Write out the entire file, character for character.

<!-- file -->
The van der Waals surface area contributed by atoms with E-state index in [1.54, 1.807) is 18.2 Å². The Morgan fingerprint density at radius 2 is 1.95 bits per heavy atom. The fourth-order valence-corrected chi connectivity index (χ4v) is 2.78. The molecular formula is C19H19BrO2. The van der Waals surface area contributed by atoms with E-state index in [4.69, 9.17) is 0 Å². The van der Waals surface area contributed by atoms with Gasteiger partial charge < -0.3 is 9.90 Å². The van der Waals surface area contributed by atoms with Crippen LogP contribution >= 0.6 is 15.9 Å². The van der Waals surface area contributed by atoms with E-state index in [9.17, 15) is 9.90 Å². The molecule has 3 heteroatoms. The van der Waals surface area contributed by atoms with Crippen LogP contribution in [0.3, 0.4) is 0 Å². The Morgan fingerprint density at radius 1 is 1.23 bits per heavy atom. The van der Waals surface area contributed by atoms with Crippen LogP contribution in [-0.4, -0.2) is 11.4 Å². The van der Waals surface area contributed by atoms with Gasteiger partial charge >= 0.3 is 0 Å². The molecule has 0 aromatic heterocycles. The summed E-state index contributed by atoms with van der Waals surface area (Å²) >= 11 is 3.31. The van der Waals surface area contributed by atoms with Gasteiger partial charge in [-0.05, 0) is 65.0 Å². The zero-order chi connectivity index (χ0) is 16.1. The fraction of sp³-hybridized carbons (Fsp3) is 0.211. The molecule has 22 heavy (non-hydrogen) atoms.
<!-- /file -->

The van der Waals surface area contributed by atoms with E-state index in [1.54, 1.807) is 18.2 Å². The Morgan fingerprint density at radius 2 is 1.95 bits per heavy atom. The fourth-order valence-corrected chi connectivity index (χ4v) is 2.78. The molecular formula is C19H19BrO2. The van der Waals surface area contributed by atoms with E-state index in [4.69, 9.17) is 0 Å². The van der Waals surface area contributed by atoms with Gasteiger partial charge < -0.3 is 9.90 Å². The van der Waals surface area contributed by atoms with Crippen LogP contribution >= 0.6 is 15.9 Å². The van der Waals surface area contributed by atoms with E-state index in [9.17, 15) is 9.90 Å². The molecule has 3 heteroatoms. The van der Waals surface area contributed by atoms with Crippen LogP contribution in [0.3, 0.4) is 0 Å². The Morgan fingerprint density at radius 1 is 1.23 bits per heavy atom. The van der Waals surface area contributed by atoms with Crippen LogP contribution in [-0.4, -0.2) is 11.4 Å². The van der Waals surface area contributed by atoms with Gasteiger partial charge >= 0.3 is 0 Å². The molecule has 0 aromatic heterocycles. The summed E-state index contributed by atoms with van der Waals surface area (Å²) >= 11 is 3.31. The van der Waals surface area contributed by atoms with Gasteiger partial charge in [-0.05, 0) is 65.0 Å². The zero-order chi connectivity index (χ0) is 16.1. The fraction of sp³-hybridized carbons (Fsp3) is 0.211. The molecule has 22 heavy (non-hydrogen) atoms.